According to research conducted by the Society for Human Resource Management, 75% of employers indicated that their companies offered some type of a wellness program, resource or service to employees.

Workplace wellness statistic #2

A comprehensive review of the literature has found that the average return on investment of workplace wellness programs is 3.27. This means that for every dollar that was spent on the program the company saved $3.27 because of reduced healthcare costs.

Workplace wellness statistic #3

A new survey by Virgin HealthMiles Inc. and Workforce Management Magazine found that an overwhelming 77% of employees think that employee wellness programs positively impact the company culture.

Workplace wellness statistic #4

Research suggests that employers save on average $5.82 in lower absenteeism costs for every dollar spent on employee wellness programs.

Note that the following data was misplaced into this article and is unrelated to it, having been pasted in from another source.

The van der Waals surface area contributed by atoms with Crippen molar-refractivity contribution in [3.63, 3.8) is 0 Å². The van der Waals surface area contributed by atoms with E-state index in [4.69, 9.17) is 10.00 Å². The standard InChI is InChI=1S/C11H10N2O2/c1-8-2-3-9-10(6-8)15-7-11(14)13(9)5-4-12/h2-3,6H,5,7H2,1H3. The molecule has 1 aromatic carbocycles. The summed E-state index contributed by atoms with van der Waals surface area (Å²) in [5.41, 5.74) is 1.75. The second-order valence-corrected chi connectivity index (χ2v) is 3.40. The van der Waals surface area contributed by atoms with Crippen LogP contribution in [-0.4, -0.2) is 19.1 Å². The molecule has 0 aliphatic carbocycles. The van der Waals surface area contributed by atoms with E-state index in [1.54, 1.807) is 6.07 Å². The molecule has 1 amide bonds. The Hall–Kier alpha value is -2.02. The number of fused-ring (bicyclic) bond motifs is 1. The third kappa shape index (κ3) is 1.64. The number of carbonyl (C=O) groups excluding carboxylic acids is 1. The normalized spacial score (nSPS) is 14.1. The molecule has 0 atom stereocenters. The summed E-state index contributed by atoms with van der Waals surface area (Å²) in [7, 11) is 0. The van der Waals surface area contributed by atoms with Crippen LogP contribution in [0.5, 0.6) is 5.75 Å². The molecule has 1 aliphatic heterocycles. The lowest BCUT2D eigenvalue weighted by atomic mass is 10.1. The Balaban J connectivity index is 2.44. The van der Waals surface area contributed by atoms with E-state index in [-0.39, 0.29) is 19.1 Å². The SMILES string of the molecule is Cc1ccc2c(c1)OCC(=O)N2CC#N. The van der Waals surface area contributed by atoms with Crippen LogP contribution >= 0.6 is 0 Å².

Workplace wellness statistic #5

The Virgin HealthMiles/Workforce survey found that about 87% of employees said they consider health and wellness offerings when choosing an employer.

Conclusion

Research has shown that workplace wellness programs have proven benefits, both for employers and employees. Employee wellness programs can do much more than just keep your employees healthy.

These programs can help you improve your company culture, reduce absenteeism, attract talent and even save money!

 

HR Challenge – Ensuring That Both The App and The Development Team Are Working As They Should

Forward Productivity

There are a lot of things which go into designing a software development team. Consider front-end designers, whose coding language handles the basic presentation of your company’s development project. Now consider backend developers, whose expertise is used for a variety of applications on a given page. Now consider mobile app developers, which has its own idiosyncrasies pertaining to compatibility.

Justifying everything together can be very difficult, and you need metrics which will help you to define that which works, and that which doesn’t. According to Stackify.com, when it comes to measuring software development team productivity, there are quite a few different schools of thought; one expert put it succinctly: “Working software is the primary measure of progress.”